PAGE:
We have plenty of excellent movies from the early 1940s that portray Germans and Japanese in an unflattering light. Do most Americans accept that the unflattering light about America's wartime enemies is relevant today? Of course not. Muslims have had to cope with such powerful entities as the British Raj in India and in turn India.
The ideal subject of totalitarian rule is not the convinced Nazi or the dedicated Communist  but instead the people for whom the distinction between fact and fiction, true and false, no longer exists -- Hannah Arendt.


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#32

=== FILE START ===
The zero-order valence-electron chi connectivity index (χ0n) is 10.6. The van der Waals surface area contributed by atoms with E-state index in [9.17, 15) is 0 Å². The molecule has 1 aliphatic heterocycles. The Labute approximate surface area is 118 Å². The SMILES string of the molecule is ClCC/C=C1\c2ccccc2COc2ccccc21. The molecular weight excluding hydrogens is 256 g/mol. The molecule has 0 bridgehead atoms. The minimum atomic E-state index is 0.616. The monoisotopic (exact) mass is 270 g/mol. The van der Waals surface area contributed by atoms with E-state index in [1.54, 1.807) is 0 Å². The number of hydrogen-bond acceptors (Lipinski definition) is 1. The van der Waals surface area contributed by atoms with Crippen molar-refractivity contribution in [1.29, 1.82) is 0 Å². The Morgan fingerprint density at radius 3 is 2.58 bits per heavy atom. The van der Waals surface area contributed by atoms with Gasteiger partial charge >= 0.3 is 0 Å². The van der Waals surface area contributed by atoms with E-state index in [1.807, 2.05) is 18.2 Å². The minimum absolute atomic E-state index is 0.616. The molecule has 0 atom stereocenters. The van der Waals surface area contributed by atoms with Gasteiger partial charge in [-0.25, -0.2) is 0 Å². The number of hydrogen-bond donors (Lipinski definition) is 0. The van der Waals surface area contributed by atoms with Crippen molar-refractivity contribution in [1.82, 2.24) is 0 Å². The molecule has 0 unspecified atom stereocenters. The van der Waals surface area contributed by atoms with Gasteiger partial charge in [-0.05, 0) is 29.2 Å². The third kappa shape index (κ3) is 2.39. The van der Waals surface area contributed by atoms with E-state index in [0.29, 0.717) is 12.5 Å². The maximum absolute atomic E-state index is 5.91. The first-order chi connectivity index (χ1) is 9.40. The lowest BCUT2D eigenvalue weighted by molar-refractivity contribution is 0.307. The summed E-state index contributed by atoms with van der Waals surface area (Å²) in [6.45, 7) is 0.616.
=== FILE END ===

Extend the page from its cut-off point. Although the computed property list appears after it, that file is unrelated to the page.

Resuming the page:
(11-16-2018, 04:24 PM)pbrower2a Wrote: We have plenty of excellent movies from the early 1940s that portray Germans and Japanese in an unflattering light. Do most Americans except that the unflattering light about America's wartime enemies is relevant today? Of course not.

There was a LOT of bad things about traditional German and Japanese culture. The reason it is not relevant today is that the Americans forced them to change after 1945.

Cultures can also change under the pressure of internal forces. Hopefully this will happen to the Muslim world. I suppose anybody who takes humanistic and democratic values seriously would find it hard to respect Mohammed. Do modern Germans respect the Teutonic Knights?
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#33
(11-17-2018, 07:16 AM)Bill the Piper Wrote: